What is true is also beautiful. As a timeless and universal attribute of being, beauty helps evoke wonder, awe, and delight of the soul leading to philosophical and theological questions like, “How can something so beautiful exist?” “Is this beauty only meaningful to me?” “Who created all of this?” and so forth. Catholic education—with its focus on the transcendentals of truth, beauty, and goodness—already teaches wonder as more than an intellectual satisfaction; it is an invitation to think beyond creation and seek the reality – and mystery – of the wisdom of God who created all that we know and experience.
Finally, in Catholic education, we know that the true and the beautiful are also related to all that is good. A thing is “good” when it exercises the powers, activities, and capacities which perfect it. In Catholic education, we also call human action good when all components of the action are noble and virtuous. Habits of Mind tends toward some of these same ends in an aspirational sort of way, but a robust Catholic education can thoughtfully and wholly fulfill the mission of intellectual formation within its own paradigm that looks to the transcendent.
When choosing specific approaches to Catholic education, it is important to understand the nature of the human person and use that understanding as the foundation for any education program. Humanity has been gifted with faculties that work in specific ways. Education works best when it follows a natural order and engages the student’s will and emotions in the learning endeavor. As an embodied soul, it is essential that the whole person—the intellectual, emotional, physical, and spiritual—be ordered so that students can better understand themselves as effective and flourishing human beings, made in the image and likeness of God, brothers and sisters in Christ, and heirs to the eternal kingdom.
Catholic educators interested in cultivating habits of mind might consider incorporating the intellectual and dispositional standards from the Catholic Curriculum Standards, in addition to a Catholic school’s virtue and catechetical program. Standards such as, “Evaluate how history is not a mere chronicle of human events, but rather a moral and meta-physical drama having supreme worth in the eyes of God,” and, “Display personal self-worth and dignity as a human being and as part of God’s ultimate plan of creation,” elevate a student’s thought from the here and now to the eternal.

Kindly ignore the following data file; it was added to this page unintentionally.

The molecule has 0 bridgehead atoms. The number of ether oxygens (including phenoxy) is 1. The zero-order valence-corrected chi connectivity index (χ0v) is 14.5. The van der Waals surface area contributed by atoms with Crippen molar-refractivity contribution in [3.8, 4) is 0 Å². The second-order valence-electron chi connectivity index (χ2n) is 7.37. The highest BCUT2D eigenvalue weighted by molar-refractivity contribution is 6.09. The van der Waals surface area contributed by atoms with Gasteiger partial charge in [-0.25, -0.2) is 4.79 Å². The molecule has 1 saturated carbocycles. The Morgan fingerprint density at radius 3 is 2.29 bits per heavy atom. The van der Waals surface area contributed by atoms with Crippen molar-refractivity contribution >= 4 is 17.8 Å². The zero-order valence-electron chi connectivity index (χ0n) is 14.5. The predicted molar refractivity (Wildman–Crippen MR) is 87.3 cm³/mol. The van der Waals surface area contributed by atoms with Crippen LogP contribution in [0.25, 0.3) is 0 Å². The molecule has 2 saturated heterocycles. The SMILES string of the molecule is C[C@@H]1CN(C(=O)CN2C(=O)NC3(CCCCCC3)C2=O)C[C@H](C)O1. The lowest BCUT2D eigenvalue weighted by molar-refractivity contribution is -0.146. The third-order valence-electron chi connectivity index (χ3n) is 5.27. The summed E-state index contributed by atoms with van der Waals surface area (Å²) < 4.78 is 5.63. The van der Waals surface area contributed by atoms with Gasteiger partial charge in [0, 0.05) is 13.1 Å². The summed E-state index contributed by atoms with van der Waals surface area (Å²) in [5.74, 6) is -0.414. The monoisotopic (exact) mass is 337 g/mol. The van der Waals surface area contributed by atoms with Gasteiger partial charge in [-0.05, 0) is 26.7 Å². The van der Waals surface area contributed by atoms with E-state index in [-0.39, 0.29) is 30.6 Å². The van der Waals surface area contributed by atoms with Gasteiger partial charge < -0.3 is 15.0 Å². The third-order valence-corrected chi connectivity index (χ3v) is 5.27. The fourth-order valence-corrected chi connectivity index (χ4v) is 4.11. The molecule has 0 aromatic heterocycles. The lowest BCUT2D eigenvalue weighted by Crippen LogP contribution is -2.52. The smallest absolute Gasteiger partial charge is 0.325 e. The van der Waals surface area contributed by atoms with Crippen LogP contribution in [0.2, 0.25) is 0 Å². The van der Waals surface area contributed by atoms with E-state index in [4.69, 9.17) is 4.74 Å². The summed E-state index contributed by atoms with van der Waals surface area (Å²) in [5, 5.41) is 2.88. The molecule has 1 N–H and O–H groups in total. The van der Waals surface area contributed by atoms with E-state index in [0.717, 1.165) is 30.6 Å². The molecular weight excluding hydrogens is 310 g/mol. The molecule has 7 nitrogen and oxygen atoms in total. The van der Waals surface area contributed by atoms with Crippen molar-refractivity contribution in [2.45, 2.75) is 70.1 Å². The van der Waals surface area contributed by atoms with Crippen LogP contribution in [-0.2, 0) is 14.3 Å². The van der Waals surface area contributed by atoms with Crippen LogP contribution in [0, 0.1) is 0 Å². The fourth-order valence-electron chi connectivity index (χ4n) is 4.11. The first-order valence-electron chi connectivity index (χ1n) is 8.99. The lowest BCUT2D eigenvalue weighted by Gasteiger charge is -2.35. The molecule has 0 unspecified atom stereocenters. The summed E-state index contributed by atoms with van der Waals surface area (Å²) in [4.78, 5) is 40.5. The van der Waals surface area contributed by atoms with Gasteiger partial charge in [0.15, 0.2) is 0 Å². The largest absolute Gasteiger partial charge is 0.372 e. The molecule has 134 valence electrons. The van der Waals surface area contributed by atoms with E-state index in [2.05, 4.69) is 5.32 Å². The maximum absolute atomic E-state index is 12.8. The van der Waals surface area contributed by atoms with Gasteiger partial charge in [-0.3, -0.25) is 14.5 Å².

Catholic schools choosing to highlight the transcendental concepts of truth, beauty, and goodness, which are also embedded in the Catholic Curriculum Standards, will naturally use and develop many of the intellectual behaviors appropriate to a well-formed Catholic student. The Catholic Curriculum Standards seek to form dispositions toward:
- demonstration of Catholic moral virtues;
- ardent pursuit of the truth of things and the rejection of relativism;
- value of the human body as a temple of the Holy Spirit;
- dignity of the human person and primacy of care and concern for all stages of life;
- care and concern for the environment as part of God’s creation;
- appreciation of the beauty of well-crafted prose and poetry, historical artifacts and cultures, the order of creation, and the proportion, radiance, and wholeness present within mathematics; and
- appreciation for the power of literature, the story of history, and the discoveries of science and how through interaction with them one can identify and choose the personal and collective good.
Using faithful curriculum standards, teaching the Catholic habits of mind described here, and providing a solid virtue program will help ensure a proper Catholic education program.